WASHINGTON A new poll by the Pew Forum on Religion & Public Life finds that a significant minority of self-identified evangelicals believe that many religions can lead to salvation, even though some of those evangelicals apparently are confused over what the term "religion" means.
The poll seeks to bring clarity to a much-criticized poll by Pew in June that found 70 percent of Americans, including 56 percent of white evangelicals, believe that "many religions can lead to eternal life." Several Christian commentators criticized that first survey's general wording, saying that Christians often refer to their denomination as their religion. In other words, those critics wondered: Were the evangelicals who were polled saying they believe people within multiple Christian denominations can obtain eternal life, or were they saying that Muslims, Buddhists and Hindus also have a path to salvation?
The new poll asked follow-up questions, and its findings do as least partially support the claims of those critics. Nevertheless, the poll contains very little good news for the evangelical church.
In the new survey, 47 percent of professing evangelicals said they believe "many religions can lead to eternal life," a decline of nine points from the earlier poll. Pew then asked that same group how many non-Christian religions they believe can lead to eternal life. More than one-fourth (28 percent) said "none," giving credence to the theory that some evangelicals confused "denominations" with "religions." Still, 72 percent of those who said "many religions can lead to eternal life" cited at least one other non-Christian religion.
Among the general population, 65 percent of Americans a drop from 70 percent in the earlier poll said there are many paths to salvation.
The fact that a significant number of professing evangelicals reject a key biblical doctrine should be a great concern, R. Albert Mohler Jr., president of Southern Baptist Theological Seminary, said.
"[T]his report reveals that a good number of those who attend evangelical churches either misunderstand or repudiate the Gospel," Mohler wrote on his website. "The New Testament reveals not only that Jesus claimed to be the only way to the Father [see John 14:6] but also that the Gospel of Christ is the only message that saves [see Romans 10]. This claim has been central to evangelical conviction at least until now.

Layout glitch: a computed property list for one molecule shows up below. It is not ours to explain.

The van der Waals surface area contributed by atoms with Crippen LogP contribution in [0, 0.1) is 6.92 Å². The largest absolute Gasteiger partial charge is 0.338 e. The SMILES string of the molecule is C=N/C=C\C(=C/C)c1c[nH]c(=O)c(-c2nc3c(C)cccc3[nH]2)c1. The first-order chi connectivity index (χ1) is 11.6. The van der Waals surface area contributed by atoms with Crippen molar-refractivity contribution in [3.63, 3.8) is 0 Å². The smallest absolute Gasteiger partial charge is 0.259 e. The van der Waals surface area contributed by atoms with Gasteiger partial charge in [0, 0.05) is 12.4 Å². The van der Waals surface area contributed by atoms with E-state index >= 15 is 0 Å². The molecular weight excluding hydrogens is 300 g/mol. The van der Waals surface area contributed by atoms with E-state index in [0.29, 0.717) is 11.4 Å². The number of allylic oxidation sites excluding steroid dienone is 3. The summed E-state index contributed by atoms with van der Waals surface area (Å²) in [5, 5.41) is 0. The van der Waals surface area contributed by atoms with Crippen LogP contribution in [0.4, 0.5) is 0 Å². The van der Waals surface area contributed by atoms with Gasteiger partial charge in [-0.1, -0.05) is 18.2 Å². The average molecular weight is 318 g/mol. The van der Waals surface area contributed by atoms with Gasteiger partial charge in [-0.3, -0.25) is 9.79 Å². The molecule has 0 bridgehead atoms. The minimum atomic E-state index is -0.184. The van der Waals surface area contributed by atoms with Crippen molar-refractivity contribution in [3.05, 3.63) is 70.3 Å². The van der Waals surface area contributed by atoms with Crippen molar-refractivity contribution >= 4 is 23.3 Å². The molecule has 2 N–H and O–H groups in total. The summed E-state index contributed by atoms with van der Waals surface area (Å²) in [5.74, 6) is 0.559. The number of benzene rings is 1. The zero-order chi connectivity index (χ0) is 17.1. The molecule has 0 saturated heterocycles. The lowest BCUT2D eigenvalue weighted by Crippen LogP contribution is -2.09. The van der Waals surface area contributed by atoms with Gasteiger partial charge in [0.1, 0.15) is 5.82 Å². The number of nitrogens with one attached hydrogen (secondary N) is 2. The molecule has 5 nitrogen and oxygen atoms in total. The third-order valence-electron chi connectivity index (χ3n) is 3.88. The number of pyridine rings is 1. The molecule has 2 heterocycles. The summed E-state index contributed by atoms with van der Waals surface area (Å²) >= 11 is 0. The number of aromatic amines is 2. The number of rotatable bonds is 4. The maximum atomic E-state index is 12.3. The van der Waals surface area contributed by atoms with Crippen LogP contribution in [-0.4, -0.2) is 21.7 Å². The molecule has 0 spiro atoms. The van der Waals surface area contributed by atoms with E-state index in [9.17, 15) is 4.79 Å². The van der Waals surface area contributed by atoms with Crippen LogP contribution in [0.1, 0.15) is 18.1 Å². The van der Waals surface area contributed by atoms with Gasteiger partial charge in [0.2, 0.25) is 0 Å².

"I am confident that much of this confusion can be traced to the superficiality that marks far too many evangelical pulpits. The disappearance of doctrinal understanding and evangelical demonstration can be traced directly to the decline in expository preaching and doctrinal instruction. A loss of evangelistic and missionary commitment can be fully expected as a direct result of this confusion or repudiation of the Gospel."
Mohler's concern about a lack of biblical preaching was underscored in a 2004 survey by The Barna Group, which found that only 51 percent of U.S. Protestant pastors affirmed six core biblical beliefs (such as the sinless nature of Jesus and the literal existence of Satan). The Barna study, though, found a large divide between various denominations. For instance, 71 percent of Southern Baptist pastors affirmed those six beliefs, compared to only 28 percent of mainline pastors.
The newest Pew survey found that church attendance made a difference in one's beliefs. It also discovered a striking gap in beliefs between evangelical Protestants and mainline Protestants. Among white evangelical Protestants who attend church weekly, 37 percent a drop in 10 points from the earlier stat said "many religions can lead to eternal life." But among white mainline Protestants who attend church weekly, 75 percent believe there are multiple paths to salvation, and among white Catholics who attend church weekly, 85 percent hold to that view.
The latest Pew poll surveyed 2,905 adults July 31-Aug. 10.